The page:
Meditation is an integral part of the Buddhist path leading to the end of suffering. The Buddha taught – again and again – the ‘threefold way’ of ethics, meditation and wisdom. This was the path which he himself evolved and which led to his awakening (‘Buddha’ literally means ‘awake’) or enlightenment.
Most of us, these days, begin our practice of Buddhism by learning to meditate. For some, meditation as means to relax and calm the mind and body is an end in itself. For others, deciding to tread the path the Buddha taught, it is indispensable as a tool to help us to transform.
In his study and practice of meditation, both alone with many teachers over a long period in India, Sangharakshita discovered that there is a recognizable sequence of unfolding in the life of someone who follows the Buddha’s teachings. There are certain key elements and patterns which emerge again and again and which we can support and enhance by the approach to meditation which we choose to follow. It’s not that we literally travel through these stages ‘once and for all’ – its much more as though we are traveling up a spiral path and will revisit the different stages at different times, each time building on what we have learned before.
Known as the ‘great stages’ of the path in traditional Buddhist texts the stages of the system of meditation are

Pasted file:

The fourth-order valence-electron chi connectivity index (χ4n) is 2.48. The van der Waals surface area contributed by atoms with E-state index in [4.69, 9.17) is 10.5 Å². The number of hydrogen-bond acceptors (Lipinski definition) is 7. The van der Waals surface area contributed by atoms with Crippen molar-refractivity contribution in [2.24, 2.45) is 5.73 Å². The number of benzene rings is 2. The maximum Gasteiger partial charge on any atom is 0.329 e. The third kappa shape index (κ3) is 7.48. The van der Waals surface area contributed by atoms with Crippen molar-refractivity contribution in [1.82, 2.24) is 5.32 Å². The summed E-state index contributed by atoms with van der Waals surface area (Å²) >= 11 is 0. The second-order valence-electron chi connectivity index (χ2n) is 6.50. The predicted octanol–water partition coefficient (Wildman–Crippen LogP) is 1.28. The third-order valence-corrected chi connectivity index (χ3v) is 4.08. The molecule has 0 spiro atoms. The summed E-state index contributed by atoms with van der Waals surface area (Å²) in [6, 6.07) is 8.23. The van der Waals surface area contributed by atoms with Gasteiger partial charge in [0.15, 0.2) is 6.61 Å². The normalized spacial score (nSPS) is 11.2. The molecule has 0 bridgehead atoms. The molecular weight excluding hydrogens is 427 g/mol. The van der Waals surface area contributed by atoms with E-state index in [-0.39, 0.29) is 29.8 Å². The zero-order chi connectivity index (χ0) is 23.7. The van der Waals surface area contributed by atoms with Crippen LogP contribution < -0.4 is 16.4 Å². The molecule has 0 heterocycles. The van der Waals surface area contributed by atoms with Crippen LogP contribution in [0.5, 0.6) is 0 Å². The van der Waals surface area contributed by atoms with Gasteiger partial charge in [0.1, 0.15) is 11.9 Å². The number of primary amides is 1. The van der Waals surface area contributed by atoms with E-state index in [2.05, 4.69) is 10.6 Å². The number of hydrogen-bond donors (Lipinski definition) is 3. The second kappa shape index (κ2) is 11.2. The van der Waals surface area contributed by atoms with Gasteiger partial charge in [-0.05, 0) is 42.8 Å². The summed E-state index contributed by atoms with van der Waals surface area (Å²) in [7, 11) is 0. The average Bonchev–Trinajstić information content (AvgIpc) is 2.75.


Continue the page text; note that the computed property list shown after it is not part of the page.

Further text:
There is also a fifth element in this sequence which comes between each and every stage and, ideally, as part of each and every session of meditation practice. This is known as ‘just sitting’ and is a dimension of practice which involves just that – as Sangharakshita so enigmatically put it ‘don’t make an effort, don’t not make an effort’! This dynamic is very important in mitigating two possibly unhelpful directions: willful, goal-oriented striving on the one hand, or vagueness and spacing-out on the other.
Whilst particular meditation practices can be associated with the different stages, it is also possible to see aspects of each stage in each practice – an almost kaleidoscopic image.
The Triratna system of meditation can be seen as a consecutive set of meditations that you progress along, or as a ‘mandala’ a circle or spiral of practices, which you go around in order to approach the centre, Enlightenment. In fact, this system reflects the two main approaches to meditation found in virtually all Buddhist schools: samatha (‘calming’) and vipassana (‘insight’), plus Just Sitting, which in a sense isn’t a practice at all but is simply allowing whatever happens to happen, in awareness.
In the Triratna system, the calming approaches are described as ‘integration’ and ‘positive emotion’ (most often put into practice as, respectively, Mindfulness of Breathing and Metta Bhavana), while the insight approaches are ‘spiritual death’ and ‘spiritual rebirth’.
This brief introduction to the complex matter of the Triratna system of meditation is offered to provide a glimpse of how the most basic practices we teach, these form part of a path and framework which can take us a very long way indeed, if we let them.
This diagram is likely to have had an influence on Sangharakshita’s thinking about meditation. It comes from a work by C.M.Chen, otherwise known as Yogi Chen, who was one of Sangharakshita’s main teachers during his years in Kalimpong. Chen was a scholar, meditator and hermit, though his hermitage was in the local bazaar (picture here). His extensive dialogues with Sangharakshita about meditation were written down by Khantipalo Bhikkhu in ‘Buddhist Meditation’ which was printed for free distribution and is of course now available on the internet.